A Basic Introduction to Anarcha Feminism

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“Women of all classes, races, and life circumstances have been on the receiving end of domination too long to want to exchange one set of masters for another.” - Carol Ehrlich

Anarchism is the idea that no one is more qualified than what you are to determine your own life and that you should have self/personal determination. It is the belief that power structures are oppressive and that only with the abolition of power will we be free. There is no end goal as there will always be power dynamics in our lives that need to be addressed and abolished in order to arrive at a society that is coercion free, community based and operating on the principles of direct democracy. Anarcha-feminism is the application of these anarchist policies to the Black Feminist theory of intersectionality.

Intersectionality is the idea that all of our individual oppressions (i.e. class, gender, race, sexuality, (dis)/ability) intersect and reinforce one another in our oppression, for example, a working class woman is oppressed in this society but a black working class woman is oppressed even further. Intersectionality is not meant to be used as an excuse to enter into the “Oppression Olympics”, rather it is meant to be used as a lens through which we can examine the different kinds of oppression and to understand that each individual oppression does not stand alone; it needs the support of other oppressions or oppressive structures in order to survive.

It is useful to consider our current (white-supremacist, capitalist, disableist, hetero-patriarchal) society to be a ball of yarn and the individual strands of thread to be capitalism, racism, sexism, homophobia, disableism etc. These pieces of thread, or oppressive structures, do not exist on their own to create the ball of yarn and by recognising this fact and by further identifying where and how they intersect we are provided with a greater understanding of power and how to destroy it.

Feminism in its most basic form must be anti-Capitalist. In examining and in fighting against the patriarchal gender roles that are assigned to us as women it is important to ask where did these roles come from and whose purpose do they serve? Gender is the capital division of labour; it is a social construct, it is not based on anatomical sex (as anatomical sex and gender do not always match up), it is based on oppression. Creating the patriarchal belief that men are meant to biologically dominate over women allowed for the belief that the upper-classes or social elites are meant to dominate over the rest of us.

Certain jobs facilitated these patriarchal gender roles; men’s work was outside of the house and was typically waged, whereas women’s work, (housework, carework etc.) was not considered work and therefore was not waged. Rather it was a duty of all women to do all the cooking, cleaning, to reproduce and raise children. Reproductive labour is necessary for a capitalist society, keeping it unwaged is necessary for the continuation of its existence. Capital cannot afford for reproductive labour to be waged but fighting for waged reproductive labour is not a path to liberation, fighting against our assigned gender roles and against the power structures that exist within the working class is, however, a path to liberation.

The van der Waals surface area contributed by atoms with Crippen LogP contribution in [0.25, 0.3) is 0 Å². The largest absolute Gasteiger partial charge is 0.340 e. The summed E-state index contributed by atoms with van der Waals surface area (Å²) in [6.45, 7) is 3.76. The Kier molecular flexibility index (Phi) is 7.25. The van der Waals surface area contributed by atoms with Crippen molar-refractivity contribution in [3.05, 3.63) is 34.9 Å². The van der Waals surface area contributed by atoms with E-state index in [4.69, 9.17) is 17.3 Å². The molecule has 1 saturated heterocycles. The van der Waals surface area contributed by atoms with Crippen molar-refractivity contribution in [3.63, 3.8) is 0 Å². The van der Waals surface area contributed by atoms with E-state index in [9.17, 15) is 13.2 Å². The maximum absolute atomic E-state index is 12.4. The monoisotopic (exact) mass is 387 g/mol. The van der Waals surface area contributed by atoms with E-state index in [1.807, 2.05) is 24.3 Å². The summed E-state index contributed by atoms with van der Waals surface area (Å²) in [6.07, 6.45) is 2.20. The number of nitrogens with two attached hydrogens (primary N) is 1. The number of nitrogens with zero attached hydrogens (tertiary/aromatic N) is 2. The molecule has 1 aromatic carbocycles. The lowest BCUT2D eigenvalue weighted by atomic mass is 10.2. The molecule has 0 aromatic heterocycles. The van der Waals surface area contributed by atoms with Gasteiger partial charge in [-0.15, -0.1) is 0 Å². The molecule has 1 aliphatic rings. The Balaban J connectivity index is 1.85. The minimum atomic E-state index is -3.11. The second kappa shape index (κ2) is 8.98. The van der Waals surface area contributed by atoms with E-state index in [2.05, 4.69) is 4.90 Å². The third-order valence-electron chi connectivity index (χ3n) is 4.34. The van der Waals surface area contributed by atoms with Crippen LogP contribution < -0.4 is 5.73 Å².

Ultimately, class is a feminist issue. Women are disproportionately poorer than men, with non-white women being even poorer again. Single mothers are also no strangers to the devastating effects of capitalism. On average, across the globe, women still make less than men, including those who do the exact same job as their male counterparts. Not to mention that money is power and those who are in power are typically male.

Anarchism is against unjust authority and feminism considers the nuclear family to be the basis for all authoritarian systems; the father controls his wife/partner and children, the boss controls the father, the government controls the boss. Children are brought up knowing their place and not to question that place.

The state is an authoritarian system; it is an exploitative, oppressive, patriarchal and male dominated institution. The state, in whatever form, is founded upon slavery, violence, lies, treachery and deceit – and all these things must be used in order to maintain it. Quite plainly, the state is what it is; the defender of old privilege/creator of new privilege and a means to exploit the masses. It must also create certain social artificial antagonisms in order to justify its own existence. A creation of a new state will require a new privileged group of people, or class, whose function is to maintain its rulership.

We cannot ‘elect’ the revolution: as Kropotkin put it, “the state, having been the force to which the minorities resorted for establishing and organising their power over the masses cannot be the force which will serve to destroy those privileges”.
The revolution must be truly liberating, this can only be done through bottom-up, non-hierarchical revolutionary organisations. Female participation in the same old rotten institutions that currently exist will not eradicate sexism, it will only ensure further oppression and domination. The anarcha-feminist movement does not want to emulate the current patriarchal power structures, rather, we want to destroy them.

It seems apparent that feminism must be anarchist; feminism by nature wants to dismantle the power structure of the patriarchy, but as we have already established, these oppressive power structures do not stand alone. Only with the abolition of power can we be free, therefore we cannot pick and choose which power structures we like and which ones we don’t like as they all work together to reinforce one another; one cannot go on its own, they all must go together.

Words: Fionnghuala Nic Roibeaird

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